Proposed boundary changes, due to come into force next year ahead of a likely 2024 election, mean the city would gain two brand new MPs - increasing London’s representation in Parliament from 73 seats to 75.
Across the south east a further seven constituencies will be created because of rising populations, while Wales, Scotland and the north will lose MPs under the plans from the Boundary Commission.
At the 2019 election, Labour won 49 seats in London, the Conservatives 21 and the Liberal Democrats three.
A new seat named Stratford and Bow is set to be created in Newham and Tower Hamlets. The boroughs, which have usually voted Labour, will have five MPs rather than four.
South London will also gain an extra MP around Peckham and Brixton, areas which have also traditionally voted for the party.
However, dozens of constituencies in the capital are being carved up which could leave existing MPs squabbling over who takes up the new seats.
Dramatic revisions are proposed to constituencies in the boroughs of Barnet, Brent, Camden, City of London, Enfield, Haringey, Kensington and Chelsea, and Westminster, in particular.
Although the changes are likely to broadly help Labour in the capital, Conservative MPs are understood to be relieved that earlier proposals to redraw constituencies in North West London have been dropped.
If the Boundary Commission had pressed ahead with the changes, then they could have made marginal constitiencies such as Theresa Villiers’ Chipping Barnet seat even tighter for the Tories to hold on to.
But the Commission concluded: “In light of their analysis of representations and counter-proposals, the Assistant Commissioners recommended that the Conservative Party’s counter-proposal for the borough of Barnet – specifically, their three proposed constituencies of Chipping Barnet, Hendon, and Finchley and Golders Green – should be adopted. We agree with their recommendation, determining that the Conservative Party’s counter-proposal best reflects the statutory factors for that borough.”
Elsewhere the proposed changes mean Labour leader Sir Keir Starmer could be forced to move out of his own Holborn and St Pancras constituency in the first change in parliamentary boundaries there for 15 years.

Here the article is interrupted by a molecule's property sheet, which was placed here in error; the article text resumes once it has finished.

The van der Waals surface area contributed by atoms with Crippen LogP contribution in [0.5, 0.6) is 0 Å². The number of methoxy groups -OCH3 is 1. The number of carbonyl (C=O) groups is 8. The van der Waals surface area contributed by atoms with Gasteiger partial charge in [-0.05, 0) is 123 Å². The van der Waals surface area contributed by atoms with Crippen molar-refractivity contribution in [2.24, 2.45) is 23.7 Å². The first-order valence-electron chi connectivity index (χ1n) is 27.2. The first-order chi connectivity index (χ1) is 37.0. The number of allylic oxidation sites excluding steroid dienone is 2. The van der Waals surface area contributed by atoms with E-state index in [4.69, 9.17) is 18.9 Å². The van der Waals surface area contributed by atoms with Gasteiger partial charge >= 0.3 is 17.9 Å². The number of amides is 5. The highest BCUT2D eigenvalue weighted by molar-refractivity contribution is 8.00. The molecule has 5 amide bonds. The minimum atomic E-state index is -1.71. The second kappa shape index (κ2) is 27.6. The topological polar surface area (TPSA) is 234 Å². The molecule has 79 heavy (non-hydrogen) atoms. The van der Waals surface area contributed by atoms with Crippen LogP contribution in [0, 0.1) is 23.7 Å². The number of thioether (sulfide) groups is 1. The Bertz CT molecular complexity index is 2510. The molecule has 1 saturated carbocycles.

It would instead be part of a Hampstead and Highgate seat, which could be represented by current Kilburn MP Tulip Siddiq.
But the revisions would see Jeremy Corbyn’s seat, Islington North, remain wholly unchanged.
There are also significant reconfigurations in Croydon and some parts of Bromley under the changes
A Labour source said that sitting MPs will all be entitled to make claims on new seats and the party was “confident there will be a seat for everyone” in London.
They added that the party’s National Executive Committee (NEC) “will agree procedures in due course”.
The boundary changes have been sparked by population fluctuations.
Constituencies should represent between 69,000 and 77,000 voters and an increasing number of people living in London and the south east mean the region will gain nine MPs at the expense of less populated areas.
Sir Gavin Williamson is among those who could lose his seat.
The cabinet minister, who resigned on Tuesday over a bullying scandal, failed in his bid to prevent his Staffordshire constituency being carved up and his seat is set to merge with part of South Dudley, currently held by Tory MP Mike Wood, to become Kingswinford and South Staffordshire.
The changes could see Sir Gavin fighting Conservative colleagues to contest the next election, as the number of MPs representing the county of Staffordshire shrinks from 12 to 11.
Another loser could be Deputy Prime Minister Dominic Raab, with the Liberal Democrats believing the changes will increase their odds of snatching his Surrey seat.
Mr Raab’s has a slim majority in Esher and Walton, and it is a key target seat for the Lib Dems.
A Liberal Democrat spokesman said: “We’ve been making great progress in this seat and are confident we can take the fight to the Conservatives there whatever the boundaries.”
Outside of London and the south east, elections expert Lord Hayward said the Tory party are the main beneficiary of the changes.
“Broadly the Tories will gain five to 10 seats net because the new seats are in overwhelmingly Tory areas,” the Conservative peer said.